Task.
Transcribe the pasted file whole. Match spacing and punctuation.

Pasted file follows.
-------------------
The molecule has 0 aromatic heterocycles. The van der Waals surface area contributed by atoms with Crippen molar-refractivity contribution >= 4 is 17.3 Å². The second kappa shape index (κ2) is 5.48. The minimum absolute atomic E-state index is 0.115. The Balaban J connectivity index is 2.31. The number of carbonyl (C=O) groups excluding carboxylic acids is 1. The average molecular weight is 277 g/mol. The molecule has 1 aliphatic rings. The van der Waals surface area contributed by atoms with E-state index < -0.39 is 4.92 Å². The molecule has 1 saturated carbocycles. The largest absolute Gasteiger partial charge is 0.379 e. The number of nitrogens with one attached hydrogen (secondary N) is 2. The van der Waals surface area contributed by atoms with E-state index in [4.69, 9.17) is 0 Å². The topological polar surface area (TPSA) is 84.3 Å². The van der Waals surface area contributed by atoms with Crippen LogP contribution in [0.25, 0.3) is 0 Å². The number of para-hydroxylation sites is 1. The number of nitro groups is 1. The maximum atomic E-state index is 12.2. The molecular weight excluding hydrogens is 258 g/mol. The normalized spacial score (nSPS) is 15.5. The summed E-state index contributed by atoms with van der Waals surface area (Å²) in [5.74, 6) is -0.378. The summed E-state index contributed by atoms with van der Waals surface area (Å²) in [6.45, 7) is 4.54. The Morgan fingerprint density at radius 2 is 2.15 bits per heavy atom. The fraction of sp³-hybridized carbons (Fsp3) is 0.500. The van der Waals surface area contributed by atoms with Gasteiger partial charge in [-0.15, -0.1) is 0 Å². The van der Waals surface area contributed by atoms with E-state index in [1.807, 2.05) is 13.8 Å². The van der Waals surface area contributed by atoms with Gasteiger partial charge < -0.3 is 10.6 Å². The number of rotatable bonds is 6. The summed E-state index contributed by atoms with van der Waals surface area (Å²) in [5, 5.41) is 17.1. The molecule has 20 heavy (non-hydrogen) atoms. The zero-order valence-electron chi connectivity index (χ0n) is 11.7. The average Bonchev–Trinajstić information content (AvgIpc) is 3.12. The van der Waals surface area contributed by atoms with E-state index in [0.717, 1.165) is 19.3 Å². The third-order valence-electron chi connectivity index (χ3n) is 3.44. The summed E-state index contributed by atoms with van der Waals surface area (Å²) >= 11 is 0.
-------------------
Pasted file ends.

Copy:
The molecule has 0 aromatic heterocycles. The van der Waals surface area contributed by atoms with Crippen molar-refractivity contribution >= 4 is 17.3 Å². The second kappa shape index (κ2) is 5.48. The minimum absolute atomic E-state index is 0.115. The Balaban J connectivity index is 2.31. The number of carbonyl (C=O) groups excluding carboxylic acids is 1. The average molecular weight is 277 g/mol. The molecule has 1 aliphatic rings. The van der Waals surface area contributed by atoms with E-state index < -0.39 is 4.92 Å². The molecule has 1 saturated carbocycles. The largest absolute Gasteiger partial charge is 0.379 e. The number of nitrogens with one attached hydrogen (secondary N) is 2. The van der Waals surface area contributed by atoms with E-state index in [4.69, 9.17) is 0 Å². The topological polar surface area (TPSA) is 84.3 Å². The van der Waals surface area contributed by atoms with Crippen LogP contribution in [0.25, 0.3) is 0 Å². The number of para-hydroxylation sites is 1. The number of nitro groups is 1. The maximum atomic E-state index is 12.2. The molecular weight excluding hydrogens is 258 g/mol. The normalized spacial score (nSPS) is 15.5. The summed E-state index contributed by atoms with van der Waals surface area (Å²) in [5.74, 6) is -0.378. The summed E-state index contributed by atoms with van der Waals surface area (Å²) in [6.45, 7) is 4.54. The Morgan fingerprint density at radius 2 is 2.15 bits per heavy atom. The fraction of sp³-hybridized carbons (Fsp3) is 0.500. The van der Waals surface area contributed by atoms with Gasteiger partial charge in [-0.15, -0.1) is 0 Å². The van der Waals surface area contributed by atoms with E-state index in [1.807, 2.05) is 13.8 Å². The van der Waals surface area contributed by atoms with Gasteiger partial charge < -0.3 is 10.6 Å². The number of rotatable bonds is 6. The summed E-state index contributed by atoms with van der Waals surface area (Å²) in [5, 5.41) is 17.1. The molecule has 20 heavy (non-hydrogen) atoms. The zero-order valence-electron chi connectivity index (χ0n) is 11.7. The average Bonchev–Trinajstić information content (AvgIpc) is 3.12. The van der Waals surface area contributed by atoms with E-state index in [0.717, 1.165) is 19.3 Å². The third-order valence-electron chi connectivity index (χ3n) is 3.44. The summed E-state index contributed by atoms with van der Waals surface area (Å²) >= 11 is 0.